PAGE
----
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Document accommodations for filesystems with low-resolution timestamps.

...and some effects thereof.

Signed-off-by: Rob Browning <>
Reviewed-by: Zoran Zaric <>
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1 parent 3b6f285 commit 1aa4481ac54b706658cb8a4881925ba92867758d @rlbdv rlbdv committed Feb 10, 2013
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36 Documentation/
@@ -39,6 +39,42 @@ backup set.
other purposes (such as speeding up other programs that
need the same information).
+bup makes accommodations for the expected "worst-case" filesystem
+timestamp resolution -- currently one second; examples include VFAT,
+ext2, ext3, small ext4, etc. Since bup cannot know the filesystem
+timestamp resolution, and could be traversing multiple filesystems
+during any given run, it always assumes that the resolution may be no
+better than one second.
+As a practical matter, this means that index updates are a bit
+imprecise, and so `bup save` may occasionally record filesystem
+changes that you didn't expect. That's because, during an index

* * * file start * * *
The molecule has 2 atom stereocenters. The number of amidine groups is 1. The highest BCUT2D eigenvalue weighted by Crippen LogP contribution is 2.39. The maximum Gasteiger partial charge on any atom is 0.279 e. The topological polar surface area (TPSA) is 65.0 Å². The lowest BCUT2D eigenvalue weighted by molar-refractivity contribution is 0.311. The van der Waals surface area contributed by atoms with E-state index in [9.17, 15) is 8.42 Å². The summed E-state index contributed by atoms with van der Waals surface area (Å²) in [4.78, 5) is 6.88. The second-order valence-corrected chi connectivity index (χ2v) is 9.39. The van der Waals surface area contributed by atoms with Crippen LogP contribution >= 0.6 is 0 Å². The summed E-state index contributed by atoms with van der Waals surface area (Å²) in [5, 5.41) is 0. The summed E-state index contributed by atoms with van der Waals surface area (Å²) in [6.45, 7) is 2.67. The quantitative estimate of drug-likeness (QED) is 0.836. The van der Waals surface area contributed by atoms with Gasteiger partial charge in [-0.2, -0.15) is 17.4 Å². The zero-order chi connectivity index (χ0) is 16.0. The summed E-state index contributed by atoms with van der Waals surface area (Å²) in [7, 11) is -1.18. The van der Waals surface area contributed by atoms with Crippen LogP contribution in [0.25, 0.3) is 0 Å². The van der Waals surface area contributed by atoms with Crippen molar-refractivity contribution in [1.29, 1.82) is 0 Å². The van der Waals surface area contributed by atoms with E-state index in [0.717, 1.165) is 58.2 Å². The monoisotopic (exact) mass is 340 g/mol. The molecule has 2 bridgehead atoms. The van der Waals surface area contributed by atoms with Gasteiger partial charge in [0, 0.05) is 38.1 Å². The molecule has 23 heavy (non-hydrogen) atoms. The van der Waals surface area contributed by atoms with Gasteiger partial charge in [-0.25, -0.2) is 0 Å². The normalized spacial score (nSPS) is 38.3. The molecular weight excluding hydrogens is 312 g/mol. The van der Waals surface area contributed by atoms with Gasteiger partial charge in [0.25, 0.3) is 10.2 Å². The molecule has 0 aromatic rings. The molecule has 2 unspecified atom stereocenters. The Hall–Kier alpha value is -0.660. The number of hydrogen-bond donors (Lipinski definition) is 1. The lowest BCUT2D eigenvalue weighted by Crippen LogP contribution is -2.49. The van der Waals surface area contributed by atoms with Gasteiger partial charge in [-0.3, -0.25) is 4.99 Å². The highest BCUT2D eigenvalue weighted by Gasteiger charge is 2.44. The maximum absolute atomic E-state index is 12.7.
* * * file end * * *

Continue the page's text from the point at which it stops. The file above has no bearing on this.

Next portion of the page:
+update, if bup encounters a path whose actual timestamps are more
+recent than one second before the update started, bup will set the
+index timestamps for that path (mtime and ctime) to exactly one second
+before the run, -- effectively capping those values.
+This ensures that no subsequent changes to those paths can result in
+timestamps that are identical to those in the index. If that were
+possible, bup could overlook the modifications.
+You can see the effect of this behavior in this example (assume that
+less than one second elapses between the initial file creation and
+first index run):
+ $ touch src/1 src/2
+ # A "sleep 1" here would avoid the unexpected save.
+ $ bup index src
+ $ bup save -n src src # Saves 1 and 2.
+ $ date > src/1
+ $ bup index src
+ $ date > src/2 # Not indexed.
+ $ bup save -n src src # But src/2 is saved anyway.
+Strictly speaking, bup should not notice the change to src/2, but it
+does, due to the accommodations described above.

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